Are you guys able to make the band your main focus, your career, or do you still work outside of the band to make sure the bills get paid?

Einar: Right now, everybody has to work outside. It’s a really, really hard business these days. Even though we have a much higher profile now than we had earlier, it just means that we have to spend a lot more money on ourselves too because everything has to be more and more professional and be better and better. When we have more money we just use it for more crew and more effects for our live shows.
There are a lot of expenses with touring, but I really believe if we just continue and we keep our focus and continue to believe in ourselves we will reach the point where we can have this as our job without having to work on the side. Or at least maybe not as much, allow this to be the main focus.

Leprous live with Ihsahn at Hellfest 2010
Leprous live with Ihsahn at Hellfest 2010

You will be doing festival shows this summer as Leprous and with Ihsahn, and sometimes both, at the same festival and even on the same day. How do you keep all that straight?

Einar: It depends on how we do this. Sometimes we do the shows as if it were just one, like last weekend we did a show in the Netherlands, a festival, and we played first, a show with Leprous, then we went offstage for like 15 minutes and then went back with Ihsahn again. Other times we play at different stages and at different times, it really depends.

I think arranging things so we can go back and forth like this is actually tougher than doing the shows themselves. For me, doing an Ihsahn show is very, very easy compared to a Leprous show, because I have this huge role in Leprous and I have a much smaller role with Ihsahn. But if you asked the drummer [Tobias Ørnes Andersen], you would have a very different answer (laughs). [The rest of the band includes Tor Oddmund Suhrke and Øystein Landsverk on guitars and vocals, and Rein Blomquist on bass.]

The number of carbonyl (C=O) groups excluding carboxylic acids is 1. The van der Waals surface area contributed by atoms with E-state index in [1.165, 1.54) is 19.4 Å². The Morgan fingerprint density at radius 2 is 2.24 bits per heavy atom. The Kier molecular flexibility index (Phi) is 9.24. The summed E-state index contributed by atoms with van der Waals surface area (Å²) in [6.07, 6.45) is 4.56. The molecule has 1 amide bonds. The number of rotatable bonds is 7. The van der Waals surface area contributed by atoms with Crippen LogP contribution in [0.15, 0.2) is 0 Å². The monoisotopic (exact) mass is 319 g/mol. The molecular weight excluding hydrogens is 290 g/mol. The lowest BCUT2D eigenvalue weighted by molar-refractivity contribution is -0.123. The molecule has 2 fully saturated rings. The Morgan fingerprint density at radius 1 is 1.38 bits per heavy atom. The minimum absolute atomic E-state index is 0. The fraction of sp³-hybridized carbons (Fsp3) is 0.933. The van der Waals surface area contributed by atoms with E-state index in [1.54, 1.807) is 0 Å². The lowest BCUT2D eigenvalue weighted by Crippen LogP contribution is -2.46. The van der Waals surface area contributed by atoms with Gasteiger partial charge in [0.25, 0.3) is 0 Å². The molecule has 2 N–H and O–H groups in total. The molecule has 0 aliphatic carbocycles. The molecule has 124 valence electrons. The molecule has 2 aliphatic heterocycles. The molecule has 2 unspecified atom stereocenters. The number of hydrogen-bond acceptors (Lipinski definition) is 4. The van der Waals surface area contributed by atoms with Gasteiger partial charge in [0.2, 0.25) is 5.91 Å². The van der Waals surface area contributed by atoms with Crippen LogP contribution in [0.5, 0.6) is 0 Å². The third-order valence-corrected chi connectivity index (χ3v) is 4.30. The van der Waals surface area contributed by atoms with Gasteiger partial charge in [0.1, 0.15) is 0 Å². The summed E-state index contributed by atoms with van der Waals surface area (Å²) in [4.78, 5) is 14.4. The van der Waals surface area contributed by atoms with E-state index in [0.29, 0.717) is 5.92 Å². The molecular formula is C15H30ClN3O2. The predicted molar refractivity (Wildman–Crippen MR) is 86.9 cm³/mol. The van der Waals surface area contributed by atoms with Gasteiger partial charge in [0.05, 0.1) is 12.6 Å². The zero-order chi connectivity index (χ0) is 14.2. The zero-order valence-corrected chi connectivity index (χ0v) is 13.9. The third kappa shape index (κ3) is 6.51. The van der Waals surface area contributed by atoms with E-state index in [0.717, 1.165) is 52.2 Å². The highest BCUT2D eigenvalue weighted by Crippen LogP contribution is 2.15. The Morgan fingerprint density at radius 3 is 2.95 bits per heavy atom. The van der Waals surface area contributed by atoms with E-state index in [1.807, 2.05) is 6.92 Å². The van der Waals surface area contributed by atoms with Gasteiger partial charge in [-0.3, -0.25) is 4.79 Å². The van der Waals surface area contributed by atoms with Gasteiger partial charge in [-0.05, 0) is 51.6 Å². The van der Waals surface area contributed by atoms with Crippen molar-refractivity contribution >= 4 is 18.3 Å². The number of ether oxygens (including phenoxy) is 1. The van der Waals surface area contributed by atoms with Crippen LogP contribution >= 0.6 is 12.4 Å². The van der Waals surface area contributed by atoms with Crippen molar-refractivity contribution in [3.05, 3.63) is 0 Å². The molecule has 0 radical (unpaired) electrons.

You and Ihsahn are brothers in law, is that correct?

Einar: Yes, it’s true. I’ve known him since a bit before [Emperor’s 1999 album] IX Equilibrium came out, he was also doing Peccatum with my sister [Ihriel] and brother [Pål, aka Lord PZ] . So I grew up around all that [another brother, Kenneth, played guitar in Leprous from 2002-2004].

And you worked at their studio this time, which must have come in handy?

Einar: Yes, it’s true. We worked in their studio in Notodden. It’s a really, really nice environment to record in. For the drums, we needed a bigger room, so we recorded them at an old analog studio in the same town. None of us, the Leprous guys, actually live in the town anymore, we all live is Oslo, so it wasn’t as convenient as you might think (laughs). But that’s only a couple hours away.

But all of my family is in Notodden, so it is very comfortable environment. And the studio itself is in my sister and Ihsahn’s house, which is a house I know very, very well. When I do the vocals it’s very comfortable to use them as the vocal producers because they know my voice so well and they know exactly to get the best out of me, so it’s really nice to work with them.

Plus you get easy access to Ihsahn for guest appearances. He gives a pretty commanding performance on “Contaminate Me” on the new album.

Einar: Yes, absolutely. And we collaborate quite a bit. So it’s quite easy, if he wants me to do vocals for his album, to ask me and I just come, drop by and do it. And the opposite is true too. For “Contaminate Me,” I asked him about that in advance, and I went in and did some vocal parts and then said, “OK, now we change the roles and I sit at the computer and you do the vocals.” So it’s a good arrangement and a nice situation to have.

How did all of the touring you have done recently impact the songwriting for the new album?

Einar: All of the touring made us so much more confident and when you are confident it’s so much easier to deliver something pure and true and you don’t go around and consider what people will think about it. You just do our thing. And it gets less polished in a way when you’ve been out on the road a lot because you realize that the main focus is to manage to create a certain mood rather than creating something really technical just for the sake of it. And we get more confident with the playing and everything gets less forced and it’s much easier to keep a good focus.

Your website describes Leprous as “Norwegian avant-garde progressive rock and metal.” That sounds like a pretty apt description, but is that how you guys see yourselves?

Einar: I think it’s how our management and our record label see us (laughs). We really don’t think that much about it, we just create music and what kind of genre we don’t really think about it, we just create something that delivers our emotions through the music. I guess it’s a very open term, progressive, it’s a very open genre, so it’s an easier genre to fit into that many others.